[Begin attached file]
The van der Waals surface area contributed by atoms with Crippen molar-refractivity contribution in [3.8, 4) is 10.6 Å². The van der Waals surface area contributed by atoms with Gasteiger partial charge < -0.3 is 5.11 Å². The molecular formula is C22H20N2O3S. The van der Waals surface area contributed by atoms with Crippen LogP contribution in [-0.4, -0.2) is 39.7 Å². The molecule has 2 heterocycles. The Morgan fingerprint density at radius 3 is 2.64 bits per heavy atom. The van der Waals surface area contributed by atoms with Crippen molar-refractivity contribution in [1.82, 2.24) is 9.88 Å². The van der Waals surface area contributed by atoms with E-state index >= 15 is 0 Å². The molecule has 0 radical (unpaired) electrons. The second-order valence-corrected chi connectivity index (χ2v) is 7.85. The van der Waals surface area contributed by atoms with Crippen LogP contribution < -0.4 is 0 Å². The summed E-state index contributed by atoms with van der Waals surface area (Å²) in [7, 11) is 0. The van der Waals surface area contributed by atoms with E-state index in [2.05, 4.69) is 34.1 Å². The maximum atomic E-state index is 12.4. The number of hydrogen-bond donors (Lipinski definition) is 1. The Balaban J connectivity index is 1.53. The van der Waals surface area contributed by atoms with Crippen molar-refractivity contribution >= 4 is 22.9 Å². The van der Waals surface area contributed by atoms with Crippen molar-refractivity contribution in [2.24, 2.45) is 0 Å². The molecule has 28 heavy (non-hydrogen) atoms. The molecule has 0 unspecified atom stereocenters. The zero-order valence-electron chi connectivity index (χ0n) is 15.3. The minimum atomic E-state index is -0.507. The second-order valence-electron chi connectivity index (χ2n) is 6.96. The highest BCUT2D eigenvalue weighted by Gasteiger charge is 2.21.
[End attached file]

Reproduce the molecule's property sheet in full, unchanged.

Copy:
The van der Waals surface area contributed by atoms with Crippen molar-refractivity contribution in [3.8, 4) is 10.6 Å². The van der Waals surface area contributed by atoms with Gasteiger partial charge < -0.3 is 5.11 Å². The molecular formula is C22H20N2O3S. The van der Waals surface area contributed by atoms with Crippen LogP contribution in [-0.4, -0.2) is 39.7 Å². The molecule has 2 heterocycles. The Morgan fingerprint density at radius 3 is 2.64 bits per heavy atom. The van der Waals surface area contributed by atoms with Crippen molar-refractivity contribution in [1.82, 2.24) is 9.88 Å². The van der Waals surface area contributed by atoms with E-state index >= 15 is 0 Å². The molecule has 0 radical (unpaired) electrons. The second-order valence-corrected chi connectivity index (χ2v) is 7.85. The van der Waals surface area contributed by atoms with Crippen LogP contribution < -0.4 is 0 Å². The summed E-state index contributed by atoms with van der Waals surface area (Å²) in [7, 11) is 0. The van der Waals surface area contributed by atoms with E-state index in [2.05, 4.69) is 34.1 Å². The maximum atomic E-state index is 12.4. The number of hydrogen-bond donors (Lipinski definition) is 1. The Balaban J connectivity index is 1.53. The van der Waals surface area contributed by atoms with Crippen molar-refractivity contribution >= 4 is 22.9 Å². The van der Waals surface area contributed by atoms with Crippen molar-refractivity contribution in [2.24, 2.45) is 0 Å². The molecule has 28 heavy (non-hydrogen) atoms. The molecule has 0 unspecified atom stereocenters. The zero-order valence-electron chi connectivity index (χ0n) is 15.3. The minimum atomic E-state index is -0.507. The second-order valence-electron chi connectivity index (χ2n) is 6.96. The highest BCUT2D eigenvalue weighted by Gasteiger charge is 2.21.